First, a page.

It has often been observed that the greatest legacy of the Paris Commune of 1871 was its myth. In its short duration the Commune failed to transform Paris in any lasting way – even its supreme gesture of repudiation of the military traditions of the French past, the toppling of the Vendôme column, was to be reversed.
If one looks today at a satellite image of Manama (1), the capital city of Bahrain, the picture of the extended urban conurbation which covers both the north of the main island and the little island which faces it (Muharraq, the former capital of the emirate in the 19th century) is rather different from the ‘Islands of Paradise’ featured in the Sumerian Gilgamesh epic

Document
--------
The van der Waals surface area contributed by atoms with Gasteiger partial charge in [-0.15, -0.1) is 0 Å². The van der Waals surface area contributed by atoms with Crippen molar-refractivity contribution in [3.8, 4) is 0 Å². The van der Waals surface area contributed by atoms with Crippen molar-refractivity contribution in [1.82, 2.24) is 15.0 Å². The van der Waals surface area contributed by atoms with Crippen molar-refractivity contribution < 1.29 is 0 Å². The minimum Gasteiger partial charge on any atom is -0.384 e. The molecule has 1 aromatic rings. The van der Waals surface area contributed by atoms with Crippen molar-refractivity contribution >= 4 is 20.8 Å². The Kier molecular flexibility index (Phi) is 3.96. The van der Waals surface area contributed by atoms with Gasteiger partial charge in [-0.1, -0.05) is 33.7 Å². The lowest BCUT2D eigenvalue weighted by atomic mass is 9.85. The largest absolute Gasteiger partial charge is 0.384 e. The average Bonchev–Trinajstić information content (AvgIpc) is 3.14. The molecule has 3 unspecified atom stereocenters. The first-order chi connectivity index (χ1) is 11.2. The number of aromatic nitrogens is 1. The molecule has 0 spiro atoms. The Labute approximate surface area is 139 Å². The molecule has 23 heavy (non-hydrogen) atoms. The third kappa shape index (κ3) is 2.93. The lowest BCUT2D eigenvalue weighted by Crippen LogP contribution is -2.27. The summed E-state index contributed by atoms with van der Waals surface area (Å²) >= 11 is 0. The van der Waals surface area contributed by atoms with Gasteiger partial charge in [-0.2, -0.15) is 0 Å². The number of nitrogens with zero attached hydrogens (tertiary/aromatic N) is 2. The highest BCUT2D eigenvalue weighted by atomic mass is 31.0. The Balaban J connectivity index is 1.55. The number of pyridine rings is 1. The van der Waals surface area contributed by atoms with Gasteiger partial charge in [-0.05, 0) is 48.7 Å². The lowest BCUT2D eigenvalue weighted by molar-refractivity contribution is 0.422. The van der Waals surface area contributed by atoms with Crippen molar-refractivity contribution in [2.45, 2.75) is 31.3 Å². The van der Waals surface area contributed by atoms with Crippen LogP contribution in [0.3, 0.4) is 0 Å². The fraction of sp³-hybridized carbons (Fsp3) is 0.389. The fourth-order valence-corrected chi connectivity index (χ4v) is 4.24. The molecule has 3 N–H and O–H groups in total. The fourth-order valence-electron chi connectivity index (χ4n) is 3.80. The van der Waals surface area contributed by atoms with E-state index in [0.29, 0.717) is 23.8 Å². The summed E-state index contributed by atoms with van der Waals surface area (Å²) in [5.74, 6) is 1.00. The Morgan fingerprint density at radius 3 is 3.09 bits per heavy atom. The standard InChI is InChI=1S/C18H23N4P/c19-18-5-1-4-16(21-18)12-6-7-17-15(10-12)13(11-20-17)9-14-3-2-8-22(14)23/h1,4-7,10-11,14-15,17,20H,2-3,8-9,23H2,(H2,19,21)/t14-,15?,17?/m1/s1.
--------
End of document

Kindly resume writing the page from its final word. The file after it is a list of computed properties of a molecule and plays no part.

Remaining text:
In May 1995 Alain Corbin organised a conference on the history of the barricade, quite a novel departure at that time. Being asked to focus exclusively on one part of the insurrectionary process intrigued those of us invited to contribute.
Jonathan Jeffrey Wright’s The ‘Natural Leaders’ and their World is an important contribution to the history of Belfast as well as to the broader subjects of Ulster liberalism and Presbyterianism.
'Space and place are central to the strategies and meaning of protest’ (p. xi) reads the opening sentence of Katrina Navickas's latest study, Protest and the Politics of Space and Place 1789–1848.